Mar 29, 2015

Granary Style Loaf.... sort of....

Oatmeal Bread

This granary style loaf is super soft and perfect for sandwiches. The flavor is faintly whole wheat, and slightly sweet. This might be the perfect way to introduce whole wheat to white bread lovers.

Time for truth in advertising...  this should probably be called Oatmeal Bread... or Toasted Oats Bread. That sounds more glamorous, right?

The Bread Baking Babes made a granary style loaf with malted wheat flakes, an ingredient I did not have in my pantry ("Hard to believe, right?" says the champion ingredient collector). I still wanted to bake along, and Tanna, of My Kitchen in Half Cups, who is Kitchen of the Month, gave us permission to play around with the ingredient list.

Oatmeal bread

Malted wheat flakes are supposed to give your bread a sweet nutty flavor, so to try and approximate the flavor and texture, I toasted some rolled oats and substituted them for the wheat flakes. They pretty much disappeared into the bread, unlike the malted wheat flakes. It probably has something to do with how they absorb water.

To toast rolled oats, preheat your oven to 350 degrees F and spread the oats in a thin layer on a baking sheet. Bake for 10 minutes, stirring the oats periodically.

Making this bread was really easy, and the dough rose very high in the oven,  just about 6 inches tall!

Oatmeal bread

There actually is a is a granary style flour which you can order on Amazon from Great Britain. Tanna actually bought some! You can read more about it on Tanna's post.  This recipe is adapted from her post, which she found on King Arthur Flour.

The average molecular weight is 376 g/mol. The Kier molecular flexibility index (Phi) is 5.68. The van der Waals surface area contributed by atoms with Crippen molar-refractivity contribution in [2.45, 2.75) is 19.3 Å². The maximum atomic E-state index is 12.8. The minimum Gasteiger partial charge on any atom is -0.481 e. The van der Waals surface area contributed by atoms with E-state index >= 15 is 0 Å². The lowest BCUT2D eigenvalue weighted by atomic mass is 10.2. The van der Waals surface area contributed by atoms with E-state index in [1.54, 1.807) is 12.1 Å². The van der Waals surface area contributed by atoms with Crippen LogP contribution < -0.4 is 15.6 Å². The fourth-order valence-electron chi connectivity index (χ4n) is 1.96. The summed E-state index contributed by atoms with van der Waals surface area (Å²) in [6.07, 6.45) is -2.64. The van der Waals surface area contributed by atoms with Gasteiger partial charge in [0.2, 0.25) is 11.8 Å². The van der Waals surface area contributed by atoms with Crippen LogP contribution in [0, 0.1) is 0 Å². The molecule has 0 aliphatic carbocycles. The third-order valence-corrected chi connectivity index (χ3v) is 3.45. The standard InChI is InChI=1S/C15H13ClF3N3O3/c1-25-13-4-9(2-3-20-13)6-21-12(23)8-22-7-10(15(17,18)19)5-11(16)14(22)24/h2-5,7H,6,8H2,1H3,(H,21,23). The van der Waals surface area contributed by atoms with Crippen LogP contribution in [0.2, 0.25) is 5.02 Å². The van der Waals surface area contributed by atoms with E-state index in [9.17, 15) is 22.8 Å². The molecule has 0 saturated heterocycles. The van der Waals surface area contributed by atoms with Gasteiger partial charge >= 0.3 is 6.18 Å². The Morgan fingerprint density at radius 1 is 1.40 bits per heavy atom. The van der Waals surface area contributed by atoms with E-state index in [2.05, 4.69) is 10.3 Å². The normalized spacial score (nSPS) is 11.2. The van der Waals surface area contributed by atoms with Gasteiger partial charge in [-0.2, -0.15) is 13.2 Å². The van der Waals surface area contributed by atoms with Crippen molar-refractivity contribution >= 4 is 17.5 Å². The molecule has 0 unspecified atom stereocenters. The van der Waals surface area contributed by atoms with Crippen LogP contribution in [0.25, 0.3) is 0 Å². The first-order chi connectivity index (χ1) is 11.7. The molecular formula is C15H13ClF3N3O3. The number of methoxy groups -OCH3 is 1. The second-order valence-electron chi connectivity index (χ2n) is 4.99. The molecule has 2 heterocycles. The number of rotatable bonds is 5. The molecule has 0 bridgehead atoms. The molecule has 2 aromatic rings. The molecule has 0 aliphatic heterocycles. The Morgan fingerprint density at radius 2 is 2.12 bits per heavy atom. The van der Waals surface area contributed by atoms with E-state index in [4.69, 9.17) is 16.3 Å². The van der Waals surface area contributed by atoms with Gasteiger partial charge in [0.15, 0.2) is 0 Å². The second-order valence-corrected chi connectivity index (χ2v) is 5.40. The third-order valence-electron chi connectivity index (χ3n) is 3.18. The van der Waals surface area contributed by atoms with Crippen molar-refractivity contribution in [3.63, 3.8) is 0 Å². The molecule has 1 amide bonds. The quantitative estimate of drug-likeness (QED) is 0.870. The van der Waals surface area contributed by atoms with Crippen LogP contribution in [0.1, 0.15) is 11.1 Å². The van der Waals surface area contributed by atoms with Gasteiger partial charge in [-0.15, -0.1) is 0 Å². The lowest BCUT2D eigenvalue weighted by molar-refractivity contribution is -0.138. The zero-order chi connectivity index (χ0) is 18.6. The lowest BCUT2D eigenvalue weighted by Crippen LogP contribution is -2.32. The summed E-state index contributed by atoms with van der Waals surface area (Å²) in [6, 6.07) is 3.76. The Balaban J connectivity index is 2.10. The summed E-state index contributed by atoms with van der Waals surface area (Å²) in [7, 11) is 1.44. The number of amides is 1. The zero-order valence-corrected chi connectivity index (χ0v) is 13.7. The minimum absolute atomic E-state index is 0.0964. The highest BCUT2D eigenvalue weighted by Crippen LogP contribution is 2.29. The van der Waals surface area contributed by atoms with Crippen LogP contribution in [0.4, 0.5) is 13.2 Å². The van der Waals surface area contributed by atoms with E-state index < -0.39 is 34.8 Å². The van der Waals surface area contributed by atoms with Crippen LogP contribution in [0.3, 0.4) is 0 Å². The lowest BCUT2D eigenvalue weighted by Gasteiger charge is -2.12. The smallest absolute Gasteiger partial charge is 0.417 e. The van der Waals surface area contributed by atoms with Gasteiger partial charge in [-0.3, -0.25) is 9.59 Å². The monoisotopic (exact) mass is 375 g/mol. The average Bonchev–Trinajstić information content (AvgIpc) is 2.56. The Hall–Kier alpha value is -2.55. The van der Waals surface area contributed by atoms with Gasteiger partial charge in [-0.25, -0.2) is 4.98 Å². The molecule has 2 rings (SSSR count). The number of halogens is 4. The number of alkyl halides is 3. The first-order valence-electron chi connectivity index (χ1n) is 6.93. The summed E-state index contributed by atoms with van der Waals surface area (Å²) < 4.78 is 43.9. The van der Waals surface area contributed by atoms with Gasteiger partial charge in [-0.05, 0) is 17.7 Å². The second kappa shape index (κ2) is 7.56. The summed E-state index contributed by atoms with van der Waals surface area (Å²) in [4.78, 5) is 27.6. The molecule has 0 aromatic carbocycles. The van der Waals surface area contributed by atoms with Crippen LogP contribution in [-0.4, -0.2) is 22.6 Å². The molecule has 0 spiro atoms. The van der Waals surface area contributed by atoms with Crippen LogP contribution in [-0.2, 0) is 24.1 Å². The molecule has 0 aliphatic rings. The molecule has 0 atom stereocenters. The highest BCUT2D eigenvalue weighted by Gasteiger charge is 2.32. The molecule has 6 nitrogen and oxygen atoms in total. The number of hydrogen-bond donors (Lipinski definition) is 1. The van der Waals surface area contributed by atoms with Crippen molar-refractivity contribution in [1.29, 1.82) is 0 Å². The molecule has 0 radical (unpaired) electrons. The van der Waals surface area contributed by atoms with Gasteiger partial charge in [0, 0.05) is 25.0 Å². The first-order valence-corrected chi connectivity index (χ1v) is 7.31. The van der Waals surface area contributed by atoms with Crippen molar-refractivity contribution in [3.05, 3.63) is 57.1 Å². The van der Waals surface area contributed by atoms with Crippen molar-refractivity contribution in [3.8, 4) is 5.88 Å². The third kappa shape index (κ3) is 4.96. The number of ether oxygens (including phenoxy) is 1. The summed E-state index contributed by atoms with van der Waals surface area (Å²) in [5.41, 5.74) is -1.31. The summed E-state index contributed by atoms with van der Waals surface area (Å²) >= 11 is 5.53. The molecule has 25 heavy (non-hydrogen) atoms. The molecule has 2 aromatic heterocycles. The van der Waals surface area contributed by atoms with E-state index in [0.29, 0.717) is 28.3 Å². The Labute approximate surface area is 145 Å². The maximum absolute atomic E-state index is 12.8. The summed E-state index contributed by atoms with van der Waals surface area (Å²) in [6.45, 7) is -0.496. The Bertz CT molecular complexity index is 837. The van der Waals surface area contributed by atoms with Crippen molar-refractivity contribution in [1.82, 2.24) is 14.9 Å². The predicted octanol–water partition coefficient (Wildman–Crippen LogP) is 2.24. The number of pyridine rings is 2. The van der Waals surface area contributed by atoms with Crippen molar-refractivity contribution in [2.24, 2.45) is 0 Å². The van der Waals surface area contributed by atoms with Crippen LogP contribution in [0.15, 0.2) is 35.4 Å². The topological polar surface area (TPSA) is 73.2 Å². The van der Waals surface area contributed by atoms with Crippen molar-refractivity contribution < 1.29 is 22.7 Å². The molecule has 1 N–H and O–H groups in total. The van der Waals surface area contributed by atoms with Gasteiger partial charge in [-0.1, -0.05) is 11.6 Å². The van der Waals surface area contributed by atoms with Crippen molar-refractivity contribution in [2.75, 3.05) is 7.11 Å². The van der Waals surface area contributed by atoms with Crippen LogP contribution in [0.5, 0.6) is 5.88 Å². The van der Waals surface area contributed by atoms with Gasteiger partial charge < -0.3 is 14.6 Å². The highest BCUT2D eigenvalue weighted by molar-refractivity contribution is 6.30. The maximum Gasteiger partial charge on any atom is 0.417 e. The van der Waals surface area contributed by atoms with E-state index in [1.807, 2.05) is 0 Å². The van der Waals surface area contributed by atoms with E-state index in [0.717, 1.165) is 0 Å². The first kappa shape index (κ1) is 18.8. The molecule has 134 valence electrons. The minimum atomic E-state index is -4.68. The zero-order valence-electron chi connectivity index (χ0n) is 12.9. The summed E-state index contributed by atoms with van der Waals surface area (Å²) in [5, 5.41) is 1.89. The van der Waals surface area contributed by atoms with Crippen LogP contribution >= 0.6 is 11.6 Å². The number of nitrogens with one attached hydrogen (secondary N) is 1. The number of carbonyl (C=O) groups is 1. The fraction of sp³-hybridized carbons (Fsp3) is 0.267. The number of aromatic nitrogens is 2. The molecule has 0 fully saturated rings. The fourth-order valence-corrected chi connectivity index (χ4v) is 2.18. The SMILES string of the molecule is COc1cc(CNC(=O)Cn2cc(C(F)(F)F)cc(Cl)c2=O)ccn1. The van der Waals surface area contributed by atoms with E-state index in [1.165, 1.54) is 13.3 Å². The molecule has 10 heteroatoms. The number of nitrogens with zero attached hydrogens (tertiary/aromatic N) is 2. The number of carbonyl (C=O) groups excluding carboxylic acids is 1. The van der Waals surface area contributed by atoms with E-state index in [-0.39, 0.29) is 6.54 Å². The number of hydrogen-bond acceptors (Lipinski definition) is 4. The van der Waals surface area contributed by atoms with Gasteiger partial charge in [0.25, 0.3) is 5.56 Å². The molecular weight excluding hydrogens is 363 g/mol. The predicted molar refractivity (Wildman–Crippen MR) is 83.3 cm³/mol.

Granary Style Loaf or Oatmeal Bread Recipe



1 Cup rolled oats, toasted
2 Tbsp barley malt syrup
2 Cups (8 1/2 ounces) white whole wheat flour
2 Cups warm water

Final Dough

All of the soaker 
1 scant Tbsp instant yeast
2 Tbsp vegetable oil
2 tsp salt
3 cups (about 13 1/2 ounces all purpose or bread flour


  1. Mix the soaker ingredients in the bowl of a stand mixer, and cover with plastic wrap. Let sit for about 20 minutes.
  2. Add the rest of the ingredients to the bowl, holding back one cup of the flour. With the dough hook, begin kneading the dough until you have a shaggy mass. Slowly add more flour until the dough is tacky, but not too sticky. 
  3. Knead on the second speed for 10 minutes.
  4. Place the dough into an oiled bowl, and let rise until doubled, about 60 to 90 minutes. It will start slow, and then gain momentum.
  5. Divide the dough in half and shape into sandwich loaves. Place them into two 8 1/2 inch by 4 inch loaf pans. 
  6. Cover with plastic wrap and let them rise until about 3/4 the way to doubled, 45 to 60 minutes. Mine rose very quickly. 
  7. Preheat the oven to 350 degrees F and bake the loaves for 35 to 40 minutes until the interior reaches about 190 degrees F. 


  1. The goal was tasty bread granary style and who's to argue in the SandBox with Babes!
    This loaf looks glorious. Delightfully high.

    1. Thanks Tanna! I love your flexible instructions. =)

  2. Absolutely love how you adapted this recipe to use what you had... This is one of my problems, I am a wimp, and instead would drive around each grocery store in town, in complete hyperventilation mode!

    great looking loaf of bread, Karen!

    1. I usually do the same thing Sally. You should see me when I'm doing a wok dish! this time I just "knew" that my husband's tolerance level for yet another ingredient would be sorely tested =).


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